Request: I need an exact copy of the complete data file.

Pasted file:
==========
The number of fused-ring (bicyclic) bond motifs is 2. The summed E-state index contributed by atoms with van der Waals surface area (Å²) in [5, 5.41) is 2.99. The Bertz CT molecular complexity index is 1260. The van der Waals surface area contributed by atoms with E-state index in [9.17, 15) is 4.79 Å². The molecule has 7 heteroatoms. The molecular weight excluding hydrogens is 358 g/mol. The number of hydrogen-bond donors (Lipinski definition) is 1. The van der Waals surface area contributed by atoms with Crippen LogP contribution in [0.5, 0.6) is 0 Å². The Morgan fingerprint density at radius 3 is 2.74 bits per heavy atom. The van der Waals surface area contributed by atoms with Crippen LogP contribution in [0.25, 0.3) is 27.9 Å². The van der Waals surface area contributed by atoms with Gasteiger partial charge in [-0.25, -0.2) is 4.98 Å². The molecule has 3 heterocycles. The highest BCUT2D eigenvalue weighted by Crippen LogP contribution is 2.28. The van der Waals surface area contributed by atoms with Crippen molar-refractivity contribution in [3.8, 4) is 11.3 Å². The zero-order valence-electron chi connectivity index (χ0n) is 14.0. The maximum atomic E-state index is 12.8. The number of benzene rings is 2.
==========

The number of fused-ring (bicyclic) bond motifs is 2. The summed E-state index contributed by atoms with van der Waals surface area (Å²) in [5, 5.41) is 2.99. The Bertz CT molecular complexity index is 1260. The van der Waals surface area contributed by atoms with E-state index in [9.17, 15) is 4.79 Å². The molecule has 7 heteroatoms. The molecular weight excluding hydrogens is 358 g/mol. The number of hydrogen-bond donors (Lipinski definition) is 1. The van der Waals surface area contributed by atoms with Crippen LogP contribution in [0.5, 0.6) is 0 Å². The Morgan fingerprint density at radius 3 is 2.74 bits per heavy atom. The van der Waals surface area contributed by atoms with Crippen LogP contribution in [0.25, 0.3) is 27.9 Å². The van der Waals surface area contributed by atoms with Gasteiger partial charge in [-0.25, -0.2) is 4.98 Å². The molecule has 3 heterocycles. The highest BCUT2D eigenvalue weighted by Crippen LogP contribution is 2.28. The van der Waals surface area contributed by atoms with Crippen molar-refractivity contribution in [3.8, 4) is 11.3 Å². The zero-order valence-electron chi connectivity index (χ0n) is 14.0. The maximum atomic E-state index is 12.8. The number of benzene rings is 2.